„Do not be concerned with the faults of other persons. Do not see others' faults with a hateful mind. There is an old saying that if you stop seeing others' faults, then naturally seniors and venerated and juniors are revered. Do not imitate others' faults; just cultivate virtue. Buddha prohibited unwholesome actions, but did not tell us to hate those who practice unwholesome actions.“

Eihei Dogen photo
Eihei Dogen2
1200 - 1253

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„It is in the nature of truth not to be at fault.“

—  Martin Firrell British artist and activist 1963
Quoted in The International Herald Tribune (19 September 2005).

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„Sumner was the boy's ideal of greatness; the highest product of nature and art. The only fault of such a model was its superiority which defied imitation.“

—  Henry Adams journalist, historian, academic, novelist 1838 - 1918
Context: p>His superiority was, indeed, real and incontestable; he was the classical ornament of the anti-slavery party; their pride in him was unbounded, and their admiration outspoken.The boy Henry worshipped him, and if he ever regarded any older man as a personal friend, it was Mr. Sumner. The relation of Mr. Sumner in the household was far closer than any relation of blood. None of the uncles approached such intimacy. Sumner was the boy's ideal of greatness; the highest product of nature and art. The only fault of such a model was its superiority which defied imitation. To the twelve-year-old boy, his father, Dr. Palfrey, Mr. Dana, were men, more or less like what he himself might become; but Mr. Sumner was a different order — heroic.</p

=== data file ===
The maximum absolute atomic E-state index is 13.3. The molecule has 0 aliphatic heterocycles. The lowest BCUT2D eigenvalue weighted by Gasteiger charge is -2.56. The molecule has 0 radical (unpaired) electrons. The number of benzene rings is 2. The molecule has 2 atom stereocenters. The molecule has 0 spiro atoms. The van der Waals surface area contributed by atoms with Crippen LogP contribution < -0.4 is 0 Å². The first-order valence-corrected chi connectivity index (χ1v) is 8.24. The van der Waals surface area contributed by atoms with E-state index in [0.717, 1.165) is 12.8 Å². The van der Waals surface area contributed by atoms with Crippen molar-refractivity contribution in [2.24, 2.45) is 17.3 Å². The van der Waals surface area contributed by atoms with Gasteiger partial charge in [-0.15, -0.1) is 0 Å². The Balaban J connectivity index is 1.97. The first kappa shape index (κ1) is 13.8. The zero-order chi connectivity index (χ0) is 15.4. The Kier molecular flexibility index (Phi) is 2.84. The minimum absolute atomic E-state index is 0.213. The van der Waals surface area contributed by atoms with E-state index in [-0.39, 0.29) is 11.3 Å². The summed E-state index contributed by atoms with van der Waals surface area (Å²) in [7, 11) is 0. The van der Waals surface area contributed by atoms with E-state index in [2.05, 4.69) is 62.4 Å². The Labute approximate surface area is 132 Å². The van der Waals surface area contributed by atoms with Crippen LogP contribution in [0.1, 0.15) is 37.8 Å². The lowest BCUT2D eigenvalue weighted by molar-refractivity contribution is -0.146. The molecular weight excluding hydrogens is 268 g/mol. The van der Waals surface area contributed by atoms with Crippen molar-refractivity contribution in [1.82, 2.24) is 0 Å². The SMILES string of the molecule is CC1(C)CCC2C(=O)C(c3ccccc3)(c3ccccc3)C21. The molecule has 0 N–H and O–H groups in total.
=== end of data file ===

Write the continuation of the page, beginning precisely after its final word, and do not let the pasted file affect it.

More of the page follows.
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„Why do they kill people of other religions because of religion? Why do they hate the Israelis and despise their right to exist? Why do they hate each other? Why do Sunnis kill Shiites? How do they tell the difference? They all look the same to me.“

—  Trent Lott United States Senator from Mississippi 1941
2000s, On Sunnis and Shia, as quoted in CNN http://www.cnn.com/POLITICS/blogs/politicalticker/2006/09/lott-bush-barely-mentioned-iraq-in.html (2006).

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„To give a person one's opinion and correct his faults is an important thing. It is compassionate and comes first in matters of service. But the way of doing this is extremely difficult.“

—  Tsunetomo Yamamoto, livro Hagakure